The Los Angeles Lakers and the Boston Celtics have provided the NBA with its’ oldest and most famous rivalry for nearly 60 years. However, over the past few seasons, the historic rivalry has lost the luster it once had due to the lack of meaningful games played between the two sides.
The Lakers and the Celtics haven’t met in the Finals since 2010, when LA bested Boston’s “Big Three” in a seven-game series to give Kobe Bryant his fifth and final ring. Brandon Ingram and Lonzo Ball were 12 years old, and Luke Walton and Metta World Peace were still players.
Since then, the two teams have met 14 times in the regular season. While the Lakers have come out on top eight out of those 14 times, the Celtics have won three of their last five matchups with LA and are favorites going into Wednesday’s game.
This will mark Ball’s first regular season game against the Celtics as a member of the Lakers, and as a SoCal native, Ball knows all about the rich history between the two teams.
“Lakers and Celtics, everyone knows about that rivalry,” Ball said following practice on Monday. “Bird and Magic, one of the best rivalries ever.”
Ball had the chance to play the Celtics earlier this year during Las Vegas Summer League, where he recorded his now famous 11-point, 11-assist and 11-rebound triple-double, but the Lakers were unable to overcome Boston’s young scoring tandem, featuring No. 3 pick Jayson Tatum and former No. 3 pick Jaylen Brown.
Despite the result for the Lakers, that game was the most viewed Summer League game ever, drawing over 1.1 million viewers, according to Lakers Nation’s Serena Winters. It was also the first time tickets sold out at the Thomas and Mack center during the NBA’s summer exhibition run.
Could this be the beginning of a new era of the Lakers-Cetlics rivalry? President of basketball operations Earvin “Magic” Johsnon seems to think so.
“So we got young talent; they have young talent,” Johnson told Steve Bulpett of the Boston Herald. “They’ve got a little bit more with Horford and Hayward, the veterans who are stars, especially Hayward. And then hopefully next summer we can add something to our roster. So I think it’s going to come together.”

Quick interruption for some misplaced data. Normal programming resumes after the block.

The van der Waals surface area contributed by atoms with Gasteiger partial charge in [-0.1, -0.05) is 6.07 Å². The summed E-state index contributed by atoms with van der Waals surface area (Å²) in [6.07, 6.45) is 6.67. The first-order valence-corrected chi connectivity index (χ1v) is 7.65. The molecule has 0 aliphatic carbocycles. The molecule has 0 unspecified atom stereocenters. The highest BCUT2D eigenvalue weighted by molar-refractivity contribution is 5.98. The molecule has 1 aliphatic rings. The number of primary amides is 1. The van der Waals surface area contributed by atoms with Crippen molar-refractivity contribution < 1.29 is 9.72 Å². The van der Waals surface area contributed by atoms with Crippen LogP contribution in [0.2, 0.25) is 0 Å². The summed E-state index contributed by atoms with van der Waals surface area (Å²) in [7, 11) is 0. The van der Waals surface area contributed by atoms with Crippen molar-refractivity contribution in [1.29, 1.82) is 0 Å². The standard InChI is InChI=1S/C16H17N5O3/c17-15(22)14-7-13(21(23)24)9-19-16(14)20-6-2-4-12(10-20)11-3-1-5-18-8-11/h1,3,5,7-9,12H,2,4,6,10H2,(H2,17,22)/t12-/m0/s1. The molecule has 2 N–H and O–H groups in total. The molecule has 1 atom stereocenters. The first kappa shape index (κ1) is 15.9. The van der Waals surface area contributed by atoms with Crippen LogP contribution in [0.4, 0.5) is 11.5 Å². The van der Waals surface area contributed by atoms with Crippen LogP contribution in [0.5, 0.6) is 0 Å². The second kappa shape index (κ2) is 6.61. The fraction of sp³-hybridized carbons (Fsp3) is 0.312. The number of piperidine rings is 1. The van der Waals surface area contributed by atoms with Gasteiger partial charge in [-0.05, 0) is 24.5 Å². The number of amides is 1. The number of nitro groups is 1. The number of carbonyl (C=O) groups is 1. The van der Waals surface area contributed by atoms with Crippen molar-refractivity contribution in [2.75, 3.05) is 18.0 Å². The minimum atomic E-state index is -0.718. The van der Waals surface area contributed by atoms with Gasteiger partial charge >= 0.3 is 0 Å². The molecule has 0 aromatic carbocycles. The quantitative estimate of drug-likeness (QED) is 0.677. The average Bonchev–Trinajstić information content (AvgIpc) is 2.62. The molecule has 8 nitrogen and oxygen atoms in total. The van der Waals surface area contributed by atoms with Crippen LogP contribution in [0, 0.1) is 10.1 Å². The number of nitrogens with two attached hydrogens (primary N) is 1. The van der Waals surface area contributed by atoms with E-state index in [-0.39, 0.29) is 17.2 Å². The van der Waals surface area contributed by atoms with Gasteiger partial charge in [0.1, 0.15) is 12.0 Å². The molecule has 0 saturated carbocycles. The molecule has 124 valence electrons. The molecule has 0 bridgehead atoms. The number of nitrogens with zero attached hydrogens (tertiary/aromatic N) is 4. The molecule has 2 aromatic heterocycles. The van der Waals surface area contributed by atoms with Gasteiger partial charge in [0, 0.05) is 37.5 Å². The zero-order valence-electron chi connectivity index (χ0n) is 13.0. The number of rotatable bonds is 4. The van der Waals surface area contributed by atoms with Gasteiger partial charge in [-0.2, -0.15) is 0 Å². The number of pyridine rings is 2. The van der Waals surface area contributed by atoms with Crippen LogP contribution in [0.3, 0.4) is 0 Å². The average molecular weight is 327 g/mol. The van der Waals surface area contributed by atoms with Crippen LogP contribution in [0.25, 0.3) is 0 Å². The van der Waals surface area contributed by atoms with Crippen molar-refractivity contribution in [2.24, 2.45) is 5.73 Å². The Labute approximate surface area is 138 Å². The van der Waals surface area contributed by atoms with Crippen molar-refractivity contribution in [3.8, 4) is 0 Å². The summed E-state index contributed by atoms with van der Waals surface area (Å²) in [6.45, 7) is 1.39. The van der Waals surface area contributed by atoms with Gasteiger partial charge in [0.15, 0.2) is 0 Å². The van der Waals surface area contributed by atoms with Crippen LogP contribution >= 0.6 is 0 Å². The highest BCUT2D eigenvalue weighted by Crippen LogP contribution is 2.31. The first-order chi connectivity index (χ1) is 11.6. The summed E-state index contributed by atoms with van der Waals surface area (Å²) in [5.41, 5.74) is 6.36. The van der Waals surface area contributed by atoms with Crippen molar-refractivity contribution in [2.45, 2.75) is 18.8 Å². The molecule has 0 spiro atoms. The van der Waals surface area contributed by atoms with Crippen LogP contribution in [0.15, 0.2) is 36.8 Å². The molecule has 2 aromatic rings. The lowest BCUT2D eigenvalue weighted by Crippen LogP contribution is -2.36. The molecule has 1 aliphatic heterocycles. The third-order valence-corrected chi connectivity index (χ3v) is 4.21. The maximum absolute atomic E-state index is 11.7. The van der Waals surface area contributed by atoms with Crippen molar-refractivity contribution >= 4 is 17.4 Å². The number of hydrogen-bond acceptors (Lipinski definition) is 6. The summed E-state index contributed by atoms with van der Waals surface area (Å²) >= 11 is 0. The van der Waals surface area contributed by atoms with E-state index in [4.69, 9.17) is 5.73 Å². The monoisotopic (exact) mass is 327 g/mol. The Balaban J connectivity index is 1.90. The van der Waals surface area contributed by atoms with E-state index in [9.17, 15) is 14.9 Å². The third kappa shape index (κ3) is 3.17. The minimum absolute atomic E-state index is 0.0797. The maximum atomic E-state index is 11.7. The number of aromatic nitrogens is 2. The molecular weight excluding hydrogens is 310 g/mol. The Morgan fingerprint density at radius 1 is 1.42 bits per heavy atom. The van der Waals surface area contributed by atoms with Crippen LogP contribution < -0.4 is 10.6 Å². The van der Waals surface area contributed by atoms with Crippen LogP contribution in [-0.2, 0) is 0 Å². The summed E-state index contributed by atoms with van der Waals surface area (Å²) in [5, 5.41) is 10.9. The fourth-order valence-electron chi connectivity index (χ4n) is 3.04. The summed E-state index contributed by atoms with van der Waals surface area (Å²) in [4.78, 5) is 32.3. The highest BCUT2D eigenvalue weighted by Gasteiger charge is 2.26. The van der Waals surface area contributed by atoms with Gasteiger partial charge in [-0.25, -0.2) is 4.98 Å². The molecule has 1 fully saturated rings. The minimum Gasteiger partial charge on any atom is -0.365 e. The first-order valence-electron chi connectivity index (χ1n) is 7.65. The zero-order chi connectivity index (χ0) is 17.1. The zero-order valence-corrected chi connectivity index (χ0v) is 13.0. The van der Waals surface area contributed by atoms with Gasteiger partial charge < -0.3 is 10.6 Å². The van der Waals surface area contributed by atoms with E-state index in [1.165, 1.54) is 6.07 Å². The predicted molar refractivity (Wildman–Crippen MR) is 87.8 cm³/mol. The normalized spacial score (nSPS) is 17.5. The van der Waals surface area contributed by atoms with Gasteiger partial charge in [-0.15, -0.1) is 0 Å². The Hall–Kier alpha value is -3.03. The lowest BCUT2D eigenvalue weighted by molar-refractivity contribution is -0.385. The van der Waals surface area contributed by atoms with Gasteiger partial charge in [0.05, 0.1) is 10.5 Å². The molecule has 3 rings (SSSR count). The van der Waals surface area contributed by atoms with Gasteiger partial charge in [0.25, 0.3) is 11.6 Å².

“We could see them in The Finals sometime,” Johnson added.
The Celtics are a lot closer to contending than the Lakers are, despite starting their rebuild the same year the Lakers did. In 2014, the Lakers and the Celtics both missed out on postseason basketball, marking the first time since 1994 neither team was in the playoffs. It would also mark the first time the two teams were in the NBA draft lottery since then, but it would be far from the last.
Starting with Julius Randle and Marcus Smart in 2014, the Lakers and the Celtics have picked after each other in three of the last four drafts.
- 2014: Marcus Smart (6), Julius Randle (7)
- 2015: D’Angelo Russell (2), Terry Rozier (16)
- 2016: Brandon Ingram (2), Jaylen Brown (3)
- 2017: Lonzo Ball (2), Jayson Tatum (3)
It’s for this reason these players will be tied to each other for the rest of their careers. What if the Celtics took Randle instead of Smart? What if Brown and Taytum end of being a better duo than Ball and Ingram down the line?
These are the narratives that make a rivalry worth tuning in for, and it could heat up even more next summer. LeBron James has been rumored to have an eye on the Lakers, with rumors heating up this summer. You know, just like KD did. And DeMAr DeRozan. And most recently, Paul George.
In the event James does decide to leave Cleveland to play out the rest of his career under the sunshine of Los Angeles, he will also bring the baggage that comes with him, which includes a rivalry with his former teammate Kyrie Irving, who also happens to be the Celtics’ new point guard.
Whatever the case may be, a rivalry that was on the verge of becoming irrelevant is on the cusp of a renaissance led by the team’s young stars. Should both teams continue to head in the right direction, it won’t be long before we see “Beat LA” signs in TD Garden once again.